The city of Kristiansund may be the first city in the world to have an autonomous passenger ferry.
“Sundbåten” in the Norwegian coastal city of Kristiansund, is the world’s oldest public transport company still in operation, established in 1876. In 2023, it may also be the world’s first of its kind with an electric and autonomous urban passenger ferry, reports TU.no (Norwegian).
The project was first presented in 2019 and is being developed through a research project in the Norwegian Research Council’s Pilot T-scheme. There, a number of partners are developing innovative solutions and a design of a new and autonomous vessel. The project is led by Maritime Robotics, a founding member of the Ocean Autonomy Cluster, together with the Norwegian University of Science and Technology (NTNU), also a founding member, and six other partners.
Maritime Robotics has already gathered data from MS Angvik, one of the ferries used by Sundbåten today, to map current and future requirements for autonomous operations.
CEO of Maritime Robotics, Vegard Hovstein, tells TU.no that research environments, such as NTNU’s cybernetics and IT environment, are important drivers in positioning Norway as a global leader of ocean autonomy. NTNU is also behind the autonomy project “Milliampere” in Trondheim, with trial operations scheduled this summer. Several other companies in the field of autonomy have sprung out of the cybernetics community at NTNU. Among these are cluster members Eelume and Zeabuz.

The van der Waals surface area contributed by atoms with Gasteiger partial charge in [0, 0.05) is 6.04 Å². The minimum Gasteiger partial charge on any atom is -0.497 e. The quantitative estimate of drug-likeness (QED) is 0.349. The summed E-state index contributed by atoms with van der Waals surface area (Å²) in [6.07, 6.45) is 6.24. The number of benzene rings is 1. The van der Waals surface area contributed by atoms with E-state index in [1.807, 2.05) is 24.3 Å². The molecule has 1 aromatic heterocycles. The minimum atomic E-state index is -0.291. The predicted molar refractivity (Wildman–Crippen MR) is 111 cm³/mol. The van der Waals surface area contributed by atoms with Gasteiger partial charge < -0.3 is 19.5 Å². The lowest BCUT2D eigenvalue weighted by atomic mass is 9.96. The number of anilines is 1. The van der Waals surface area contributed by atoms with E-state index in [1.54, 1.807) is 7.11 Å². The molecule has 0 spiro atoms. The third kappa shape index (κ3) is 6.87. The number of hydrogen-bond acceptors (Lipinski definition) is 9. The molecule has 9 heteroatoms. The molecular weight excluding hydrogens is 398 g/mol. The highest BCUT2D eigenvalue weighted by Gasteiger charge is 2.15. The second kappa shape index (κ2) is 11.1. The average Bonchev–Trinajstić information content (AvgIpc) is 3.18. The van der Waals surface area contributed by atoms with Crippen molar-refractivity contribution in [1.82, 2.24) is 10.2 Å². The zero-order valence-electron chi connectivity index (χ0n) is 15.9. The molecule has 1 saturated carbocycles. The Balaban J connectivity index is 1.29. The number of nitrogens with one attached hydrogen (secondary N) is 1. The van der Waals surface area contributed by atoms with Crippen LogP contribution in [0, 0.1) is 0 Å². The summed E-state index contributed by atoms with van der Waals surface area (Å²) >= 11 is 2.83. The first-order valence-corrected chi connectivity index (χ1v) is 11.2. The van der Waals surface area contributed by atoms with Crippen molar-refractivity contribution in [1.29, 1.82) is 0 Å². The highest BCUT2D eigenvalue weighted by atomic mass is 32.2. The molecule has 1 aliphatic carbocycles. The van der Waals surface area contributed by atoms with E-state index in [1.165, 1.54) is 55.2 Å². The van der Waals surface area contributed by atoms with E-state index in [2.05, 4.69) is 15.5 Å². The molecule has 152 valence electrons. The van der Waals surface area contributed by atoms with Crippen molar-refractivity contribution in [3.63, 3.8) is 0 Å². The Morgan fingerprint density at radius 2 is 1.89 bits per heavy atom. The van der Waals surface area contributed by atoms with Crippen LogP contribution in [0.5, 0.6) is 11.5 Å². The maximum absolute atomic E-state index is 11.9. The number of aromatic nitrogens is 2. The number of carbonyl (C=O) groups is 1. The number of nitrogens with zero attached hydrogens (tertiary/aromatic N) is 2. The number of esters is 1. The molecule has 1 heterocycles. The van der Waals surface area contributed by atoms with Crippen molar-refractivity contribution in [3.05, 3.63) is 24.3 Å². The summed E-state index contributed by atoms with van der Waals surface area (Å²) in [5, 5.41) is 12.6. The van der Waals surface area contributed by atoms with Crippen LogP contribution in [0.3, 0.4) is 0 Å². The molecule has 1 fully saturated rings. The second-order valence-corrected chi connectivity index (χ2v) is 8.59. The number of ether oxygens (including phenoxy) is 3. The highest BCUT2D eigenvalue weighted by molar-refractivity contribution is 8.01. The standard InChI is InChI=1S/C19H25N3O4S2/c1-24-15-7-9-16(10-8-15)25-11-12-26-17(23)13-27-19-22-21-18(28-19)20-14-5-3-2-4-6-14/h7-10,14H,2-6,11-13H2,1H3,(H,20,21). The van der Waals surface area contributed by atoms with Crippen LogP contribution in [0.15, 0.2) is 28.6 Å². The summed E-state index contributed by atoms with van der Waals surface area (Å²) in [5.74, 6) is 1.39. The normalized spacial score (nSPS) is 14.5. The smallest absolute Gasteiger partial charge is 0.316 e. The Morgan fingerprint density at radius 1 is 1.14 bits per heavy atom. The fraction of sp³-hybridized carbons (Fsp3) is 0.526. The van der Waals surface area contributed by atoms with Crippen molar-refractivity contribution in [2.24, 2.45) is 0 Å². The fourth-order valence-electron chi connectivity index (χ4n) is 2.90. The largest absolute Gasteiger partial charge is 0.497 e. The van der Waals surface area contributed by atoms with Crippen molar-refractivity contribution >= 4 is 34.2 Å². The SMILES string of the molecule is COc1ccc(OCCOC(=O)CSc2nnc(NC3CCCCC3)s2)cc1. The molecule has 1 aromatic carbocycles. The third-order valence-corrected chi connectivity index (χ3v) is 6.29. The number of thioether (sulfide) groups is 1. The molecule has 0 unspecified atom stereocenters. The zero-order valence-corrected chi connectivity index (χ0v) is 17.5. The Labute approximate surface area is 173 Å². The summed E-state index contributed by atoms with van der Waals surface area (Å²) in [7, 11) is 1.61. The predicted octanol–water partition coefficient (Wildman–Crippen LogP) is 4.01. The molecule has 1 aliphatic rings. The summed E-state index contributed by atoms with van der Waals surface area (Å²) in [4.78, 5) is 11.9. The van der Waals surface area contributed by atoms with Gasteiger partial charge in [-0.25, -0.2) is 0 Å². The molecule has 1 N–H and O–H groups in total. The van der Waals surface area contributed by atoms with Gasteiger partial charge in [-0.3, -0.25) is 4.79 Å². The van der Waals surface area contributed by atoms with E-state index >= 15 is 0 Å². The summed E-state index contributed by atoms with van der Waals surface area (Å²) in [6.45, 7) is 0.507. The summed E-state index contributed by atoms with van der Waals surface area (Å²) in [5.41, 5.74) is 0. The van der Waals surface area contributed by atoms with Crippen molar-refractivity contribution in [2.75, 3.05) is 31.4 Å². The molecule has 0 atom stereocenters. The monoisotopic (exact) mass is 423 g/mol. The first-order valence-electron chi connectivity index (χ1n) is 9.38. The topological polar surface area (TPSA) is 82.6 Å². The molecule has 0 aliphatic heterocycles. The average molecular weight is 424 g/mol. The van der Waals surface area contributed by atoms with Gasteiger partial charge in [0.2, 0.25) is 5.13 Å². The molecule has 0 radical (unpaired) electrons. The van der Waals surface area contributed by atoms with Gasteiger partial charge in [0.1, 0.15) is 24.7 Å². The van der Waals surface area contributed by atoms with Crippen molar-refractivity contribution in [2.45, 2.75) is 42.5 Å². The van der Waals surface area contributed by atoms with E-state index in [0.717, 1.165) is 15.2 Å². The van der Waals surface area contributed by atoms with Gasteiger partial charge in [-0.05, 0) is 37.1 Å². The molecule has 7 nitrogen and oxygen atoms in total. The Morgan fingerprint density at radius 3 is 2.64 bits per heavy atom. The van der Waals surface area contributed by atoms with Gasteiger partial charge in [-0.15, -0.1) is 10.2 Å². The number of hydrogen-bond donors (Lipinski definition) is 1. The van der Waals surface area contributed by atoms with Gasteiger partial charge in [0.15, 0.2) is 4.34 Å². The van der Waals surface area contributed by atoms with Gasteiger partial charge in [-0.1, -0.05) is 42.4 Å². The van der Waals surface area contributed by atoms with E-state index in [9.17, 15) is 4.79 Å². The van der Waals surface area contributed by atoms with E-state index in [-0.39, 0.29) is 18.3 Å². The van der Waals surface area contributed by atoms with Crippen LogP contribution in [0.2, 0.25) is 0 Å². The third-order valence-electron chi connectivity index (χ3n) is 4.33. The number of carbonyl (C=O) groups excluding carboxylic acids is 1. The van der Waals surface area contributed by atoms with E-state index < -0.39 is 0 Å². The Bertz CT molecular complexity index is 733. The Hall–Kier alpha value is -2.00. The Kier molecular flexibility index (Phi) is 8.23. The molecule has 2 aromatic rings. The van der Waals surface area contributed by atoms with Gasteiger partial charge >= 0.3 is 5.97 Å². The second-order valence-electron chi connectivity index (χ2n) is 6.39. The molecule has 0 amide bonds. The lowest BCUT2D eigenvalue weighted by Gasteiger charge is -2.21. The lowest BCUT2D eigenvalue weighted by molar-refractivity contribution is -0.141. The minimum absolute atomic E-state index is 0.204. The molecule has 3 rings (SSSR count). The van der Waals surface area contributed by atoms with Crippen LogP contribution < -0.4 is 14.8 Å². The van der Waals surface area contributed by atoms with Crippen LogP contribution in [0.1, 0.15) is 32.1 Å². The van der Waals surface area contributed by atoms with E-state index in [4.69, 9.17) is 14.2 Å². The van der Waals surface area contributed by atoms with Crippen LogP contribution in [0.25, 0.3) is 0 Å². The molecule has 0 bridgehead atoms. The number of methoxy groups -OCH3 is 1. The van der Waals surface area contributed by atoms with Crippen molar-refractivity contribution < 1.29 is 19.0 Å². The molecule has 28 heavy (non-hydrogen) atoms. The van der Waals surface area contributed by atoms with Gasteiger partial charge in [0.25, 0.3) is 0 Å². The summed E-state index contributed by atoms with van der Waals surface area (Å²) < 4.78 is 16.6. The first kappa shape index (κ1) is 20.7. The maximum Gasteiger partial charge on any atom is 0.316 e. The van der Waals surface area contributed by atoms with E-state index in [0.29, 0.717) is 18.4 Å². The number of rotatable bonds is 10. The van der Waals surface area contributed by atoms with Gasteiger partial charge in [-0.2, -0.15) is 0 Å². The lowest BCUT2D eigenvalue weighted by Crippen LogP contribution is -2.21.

The new ferry is designed by Møre Maritime, together with K8 Industridesign.
– Over the past two years, we have developed and completed a design that both preserves the company’s over 140-year-old heritage, and at the same time does so in a future-oriented way with both battery technology, propulsion, and autonomy, says industrial designer Jens Christian Boxaspen in Møre Maritime to TU.no.
The construction of the new passenger ferry will be put out to tender in March this year, with requirements of electric propulsion and use of autocrossing and autodocking systems. Eventually, the operation will be fully autonomous.